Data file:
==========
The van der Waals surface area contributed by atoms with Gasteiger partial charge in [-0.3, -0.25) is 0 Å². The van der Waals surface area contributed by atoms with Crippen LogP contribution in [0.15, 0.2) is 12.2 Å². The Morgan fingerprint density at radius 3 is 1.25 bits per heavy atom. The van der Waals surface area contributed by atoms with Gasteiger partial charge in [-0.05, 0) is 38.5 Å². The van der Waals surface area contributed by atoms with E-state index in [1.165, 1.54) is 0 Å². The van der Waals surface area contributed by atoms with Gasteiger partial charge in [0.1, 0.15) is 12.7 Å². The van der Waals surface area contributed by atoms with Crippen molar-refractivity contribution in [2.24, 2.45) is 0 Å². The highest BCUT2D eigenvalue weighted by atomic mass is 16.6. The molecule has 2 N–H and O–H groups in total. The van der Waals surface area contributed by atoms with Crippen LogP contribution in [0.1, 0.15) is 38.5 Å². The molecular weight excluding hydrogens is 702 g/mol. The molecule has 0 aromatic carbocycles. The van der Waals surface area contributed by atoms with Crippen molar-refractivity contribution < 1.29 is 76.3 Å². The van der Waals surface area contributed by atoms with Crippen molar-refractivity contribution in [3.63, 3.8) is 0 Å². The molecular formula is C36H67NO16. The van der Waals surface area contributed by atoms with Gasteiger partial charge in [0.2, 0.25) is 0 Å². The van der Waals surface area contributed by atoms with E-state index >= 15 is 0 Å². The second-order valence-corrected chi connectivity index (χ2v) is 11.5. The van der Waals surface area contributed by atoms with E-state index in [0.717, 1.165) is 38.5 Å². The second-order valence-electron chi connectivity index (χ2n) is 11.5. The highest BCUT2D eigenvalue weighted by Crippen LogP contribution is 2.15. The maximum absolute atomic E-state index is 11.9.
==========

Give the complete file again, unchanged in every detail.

The van der Waals surface area contributed by atoms with Gasteiger partial charge in [-0.3, -0.25) is 0 Å². The van der Waals surface area contributed by atoms with Crippen LogP contribution in [0.15, 0.2) is 12.2 Å². The Morgan fingerprint density at radius 3 is 1.25 bits per heavy atom. The van der Waals surface area contributed by atoms with Gasteiger partial charge in [-0.05, 0) is 38.5 Å². The van der Waals surface area contributed by atoms with E-state index in [1.165, 1.54) is 0 Å². The van der Waals surface area contributed by atoms with Gasteiger partial charge in [0.1, 0.15) is 12.7 Å². The van der Waals surface area contributed by atoms with Crippen molar-refractivity contribution in [2.24, 2.45) is 0 Å². The highest BCUT2D eigenvalue weighted by atomic mass is 16.6. The molecule has 2 N–H and O–H groups in total. The van der Waals surface area contributed by atoms with Crippen LogP contribution in [0.1, 0.15) is 38.5 Å². The molecular weight excluding hydrogens is 702 g/mol. The molecule has 0 aromatic carbocycles. The van der Waals surface area contributed by atoms with Crippen molar-refractivity contribution < 1.29 is 76.3 Å². The van der Waals surface area contributed by atoms with Crippen molar-refractivity contribution in [3.63, 3.8) is 0 Å². The molecular formula is C36H67NO16. The van der Waals surface area contributed by atoms with Gasteiger partial charge in [0.2, 0.25) is 0 Å². The van der Waals surface area contributed by atoms with E-state index >= 15 is 0 Å². The second-order valence-corrected chi connectivity index (χ2v) is 11.5. The van der Waals surface area contributed by atoms with E-state index in [0.717, 1.165) is 38.5 Å². The second-order valence-electron chi connectivity index (χ2n) is 11.5. The highest BCUT2D eigenvalue weighted by Crippen LogP contribution is 2.15. The maximum absolute atomic E-state index is 11.9.